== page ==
Alvarez and Mateos now challenge their convictions and sentences on appeal.
Both Alvarez and Mateos challenge the sufficiency of the evidence supporting their convictions. Alvarez contends that there was insufficient evidence to convict her of any of her five charges. Mateos concedes there was sufficient evidence to convict her of paying kickbacks under count 1 of the indictment, see18 U.S.C. § 371, and challenges only the more serious conviction for health care fraud conspiracy under 18 U.S.C. §§ 1347 and 1349.
When considering a sufficiency challenge, we view the evidence in the light most favorable to the jury’s verdict, and draw all reasonable inferences and resolve all credibility determinations in favor of the government. United States v. Ellisor,522 F.3d 1255, 1271 (11th Cir.2008). “[I]t is not necessary that the evidence exclude every reasonable hypothesis of innocence or be wholly inconsistent with every conclusion except that of guilt, provided that a reasonable trier of fact could find that the evidence established guilt beyond a reasonable doubt.” United States v. Merrill, 513 F.3d 1293, 1299 (11th Cir.2008) (citation omitted). We consider each of their challenges in turn.
Alvarez argues that the evidence was insufficient to support her convictions on all counts. With regard to the conspiracy counts (counts 1 and 2), Alvarez concedes that the government proved that a conspiracy to commit healthcare fraud existed at St. Jude, but she claims that none of the evidence established that she knowingly participated. In particular, she argues that the evidence showed that she: (1) was recruited by her father and not by Benitez, (2) was not involved in the billing process and never saw the Medicare checks, (3) never paid kickbacks, and (4) merely followed McKenzie’s instructions. With regard to the submission of false claims counts (counts 3–5), Alvarez concedes that the three superbills she signed were false but argues that there was no evidence that she knew they were false when she signed them.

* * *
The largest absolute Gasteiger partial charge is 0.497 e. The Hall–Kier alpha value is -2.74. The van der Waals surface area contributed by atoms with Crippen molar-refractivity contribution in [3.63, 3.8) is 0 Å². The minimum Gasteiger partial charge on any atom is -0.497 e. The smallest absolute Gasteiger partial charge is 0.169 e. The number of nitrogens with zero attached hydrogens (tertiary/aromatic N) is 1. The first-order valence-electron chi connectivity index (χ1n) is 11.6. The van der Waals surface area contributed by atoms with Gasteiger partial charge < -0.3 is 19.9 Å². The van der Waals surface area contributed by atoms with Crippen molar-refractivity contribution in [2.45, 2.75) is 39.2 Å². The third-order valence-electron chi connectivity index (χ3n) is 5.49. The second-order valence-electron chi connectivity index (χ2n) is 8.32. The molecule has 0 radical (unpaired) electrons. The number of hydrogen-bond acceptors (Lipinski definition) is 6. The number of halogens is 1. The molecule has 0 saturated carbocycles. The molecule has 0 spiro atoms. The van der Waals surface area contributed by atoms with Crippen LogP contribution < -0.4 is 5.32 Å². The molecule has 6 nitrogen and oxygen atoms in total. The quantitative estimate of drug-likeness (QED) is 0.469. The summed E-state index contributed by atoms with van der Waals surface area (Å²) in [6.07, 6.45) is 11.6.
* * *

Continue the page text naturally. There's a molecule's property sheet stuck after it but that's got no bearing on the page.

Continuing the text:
The circumstantial evidence that Alvarez was privy to the scheme at St. Jude is sufficient to support her convictions. She was trained by McKenzie to document each patient’s chart in the same manner; she altered the charts when instructed; she was informed by Agent Adams at her first meeting with the F.B.I. that her patients did not qualify for WinRho treatments; she was present when patients at St. Jude screamed about wanting more money; and the billing code number on the Medicare superbills she signed was always the same, regardless of what the patient charts said. While it is hypothetically possible that a person under these circumstances could have been ignorant of the fraud, the jury was entitled to draw the reasonable inference from this evidence that Alvarez was in on the scheme. “The very nature of conspiracy frequently requires that the existence of an agreement be proved by inferences from the conduct of the alleged participants or from circumstantial evidence of a scheme.” United States v. Molina, 443 F.3d 824, 828 (11th Cir.2006) (citation omitted). Likewise, “[a] conspiracy conviction will be upheld... when the circumstances surrounding a person’s presence at the scene of conspiratorial activity are so obvious that knowledge of its character can fairly be attributed to [her].” United States v. Figueroa, 720 F.2d 1239, 1246 (11th Cir.1983).